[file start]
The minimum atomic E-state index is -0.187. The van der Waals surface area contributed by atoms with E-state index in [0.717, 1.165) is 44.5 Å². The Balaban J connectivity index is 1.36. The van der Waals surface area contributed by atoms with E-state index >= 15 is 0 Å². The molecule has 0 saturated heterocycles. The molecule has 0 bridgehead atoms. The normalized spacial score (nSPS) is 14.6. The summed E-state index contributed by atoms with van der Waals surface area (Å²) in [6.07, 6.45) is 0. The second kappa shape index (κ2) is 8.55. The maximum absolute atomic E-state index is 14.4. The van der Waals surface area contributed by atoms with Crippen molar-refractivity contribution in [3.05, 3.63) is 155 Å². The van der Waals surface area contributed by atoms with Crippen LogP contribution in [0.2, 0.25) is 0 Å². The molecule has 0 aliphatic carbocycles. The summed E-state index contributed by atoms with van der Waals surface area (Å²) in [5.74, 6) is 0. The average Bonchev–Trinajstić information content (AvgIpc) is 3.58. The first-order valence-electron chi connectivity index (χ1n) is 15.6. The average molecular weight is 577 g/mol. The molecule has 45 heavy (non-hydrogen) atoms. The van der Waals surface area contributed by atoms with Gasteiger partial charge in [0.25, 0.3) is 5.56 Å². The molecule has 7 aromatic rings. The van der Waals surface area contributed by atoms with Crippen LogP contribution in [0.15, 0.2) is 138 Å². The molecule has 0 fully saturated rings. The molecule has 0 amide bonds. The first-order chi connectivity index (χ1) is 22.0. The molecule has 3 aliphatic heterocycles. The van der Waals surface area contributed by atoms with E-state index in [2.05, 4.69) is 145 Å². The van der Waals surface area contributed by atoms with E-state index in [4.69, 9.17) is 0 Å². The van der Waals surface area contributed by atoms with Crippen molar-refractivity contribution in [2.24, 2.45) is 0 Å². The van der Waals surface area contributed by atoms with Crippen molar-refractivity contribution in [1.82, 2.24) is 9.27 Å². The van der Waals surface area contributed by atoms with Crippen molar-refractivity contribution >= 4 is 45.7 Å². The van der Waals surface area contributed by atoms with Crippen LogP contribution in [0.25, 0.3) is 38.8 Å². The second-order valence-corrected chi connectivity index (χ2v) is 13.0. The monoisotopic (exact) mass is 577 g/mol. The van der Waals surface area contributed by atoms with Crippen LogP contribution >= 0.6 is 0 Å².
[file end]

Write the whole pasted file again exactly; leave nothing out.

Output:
The minimum atomic E-state index is -0.187. The van der Waals surface area contributed by atoms with E-state index in [0.717, 1.165) is 44.5 Å². The Balaban J connectivity index is 1.36. The van der Waals surface area contributed by atoms with E-state index >= 15 is 0 Å². The molecule has 0 saturated heterocycles. The molecule has 0 bridgehead atoms. The normalized spacial score (nSPS) is 14.6. The summed E-state index contributed by atoms with van der Waals surface area (Å²) in [6.07, 6.45) is 0. The second kappa shape index (κ2) is 8.55. The maximum absolute atomic E-state index is 14.4. The van der Waals surface area contributed by atoms with Crippen molar-refractivity contribution in [3.05, 3.63) is 155 Å². The van der Waals surface area contributed by atoms with Crippen LogP contribution in [0.2, 0.25) is 0 Å². The molecule has 0 aliphatic carbocycles. The summed E-state index contributed by atoms with van der Waals surface area (Å²) in [5.74, 6) is 0. The average Bonchev–Trinajstić information content (AvgIpc) is 3.58. The first-order valence-electron chi connectivity index (χ1n) is 15.6. The average molecular weight is 577 g/mol. The molecule has 45 heavy (non-hydrogen) atoms. The van der Waals surface area contributed by atoms with Gasteiger partial charge in [0.25, 0.3) is 5.56 Å². The molecule has 7 aromatic rings. The van der Waals surface area contributed by atoms with Crippen LogP contribution in [0.15, 0.2) is 138 Å². The molecule has 0 fully saturated rings. The molecule has 0 amide bonds. The first-order chi connectivity index (χ1) is 22.0. The molecule has 3 aliphatic heterocycles. The van der Waals surface area contributed by atoms with E-state index in [2.05, 4.69) is 145 Å². The van der Waals surface area contributed by atoms with E-state index in [4.69, 9.17) is 0 Å². The van der Waals surface area contributed by atoms with Crippen molar-refractivity contribution in [2.24, 2.45) is 0 Å². The van der Waals surface area contributed by atoms with Crippen molar-refractivity contribution in [1.82, 2.24) is 9.27 Å². The van der Waals surface area contributed by atoms with Crippen molar-refractivity contribution >= 4 is 45.7 Å². The van der Waals surface area contributed by atoms with Crippen LogP contribution in [0.25, 0.3) is 38.8 Å². The second-order valence-corrected chi connectivity index (χ2v) is 13.0. The monoisotopic (exact) mass is 577 g/mol. The van der Waals surface area contributed by atoms with Crippen LogP contribution >= 0.6 is 0 Å².